Bad Faith Claims Not Barred By Suit Limitations in Nevada

Bad Faith Claims Not Barred By Suit Limitations in Nevada

While it is common for property insurance policies to contain suit limitation provisions (similar to statues of limitations) that prohibit the insured from filing suit against the insurance company unless the suit is filed within one or two years of the loss, jurisdictions vary on the types of claims that can be barred.

A district court in Nevada recently held that a one year suit limitation in a contract did not apply to bad faith claims or UCPA (Unfair Claims Practices Act) claims, but instead only to breach of contract claims against the insurer. According to the court, the bad faith claim is not to be barred because the obligation to deal in good faith is not something that arises from the contract, but instead from the law itself. Additionally, the UCPA claim is not barred because, like bad faith claims, liability is created by law and not by contract.

What is Insurance Bad Faith in Nevada?

When an individual enters into a policy with an insurance company, the two are said to be under contract. The law requires that the insurer act in “good faith” toward the policyholder. In the state of Nevada, statutes and regulations exist to protect policyholders from their insurers. When an insurance company wrongfully denies a valid claim from their policyholder, the company is said to be acting in “bad faith” and a bad faith claim, also known as a “breach of the implied covenant of good faith and fair dealing claim” can be filed.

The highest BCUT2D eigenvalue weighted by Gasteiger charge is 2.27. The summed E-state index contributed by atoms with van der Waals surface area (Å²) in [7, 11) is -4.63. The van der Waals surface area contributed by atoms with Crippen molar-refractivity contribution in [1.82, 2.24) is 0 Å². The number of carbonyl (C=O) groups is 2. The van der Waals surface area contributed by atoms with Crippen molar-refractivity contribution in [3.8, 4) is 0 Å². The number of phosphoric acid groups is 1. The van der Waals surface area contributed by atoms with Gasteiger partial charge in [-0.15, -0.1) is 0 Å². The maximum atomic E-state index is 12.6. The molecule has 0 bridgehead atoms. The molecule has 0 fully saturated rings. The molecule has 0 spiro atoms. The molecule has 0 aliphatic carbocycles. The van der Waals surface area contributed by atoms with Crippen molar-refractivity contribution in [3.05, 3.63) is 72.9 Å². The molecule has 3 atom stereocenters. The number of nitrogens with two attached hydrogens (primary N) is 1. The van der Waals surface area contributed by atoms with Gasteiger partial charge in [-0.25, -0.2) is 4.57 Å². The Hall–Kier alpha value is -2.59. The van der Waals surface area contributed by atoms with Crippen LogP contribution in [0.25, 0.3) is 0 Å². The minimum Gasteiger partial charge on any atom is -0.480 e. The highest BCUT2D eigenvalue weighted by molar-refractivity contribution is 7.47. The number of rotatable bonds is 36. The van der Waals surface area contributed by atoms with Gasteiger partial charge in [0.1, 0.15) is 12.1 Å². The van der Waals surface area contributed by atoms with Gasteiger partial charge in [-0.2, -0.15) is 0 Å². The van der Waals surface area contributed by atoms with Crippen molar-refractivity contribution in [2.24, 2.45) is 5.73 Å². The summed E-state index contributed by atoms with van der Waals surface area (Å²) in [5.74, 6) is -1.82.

To achieve success with a bad faith insurance suit, the following elements must be proven.

  • You have an insurance contract with your insurer.
  • You filed a claim with the insurer.
  • The claim was covered by the policy.
  • Your insurer acted unreasonably with knowledge of its unreasonable conduct in handling your claim.
  • You were injured because the insurer didn’t pay your claim or delayed in paying claim.

Unfortunately, it is common practice for insurance companies to attempt to deny claims for any reason possible. Many times, when an insurance company admits to a claim or lawsuit being covered under the policy, it may attempt to pay inadequate compensation for the damages incurred. Other examples of bad faith include but are not limited to:

  • Failure to thoroughly investigate a claim in a prompt manner
  • Delaying payment
  • Unreasonably interpreting policy language
  • Refusing to settle a claim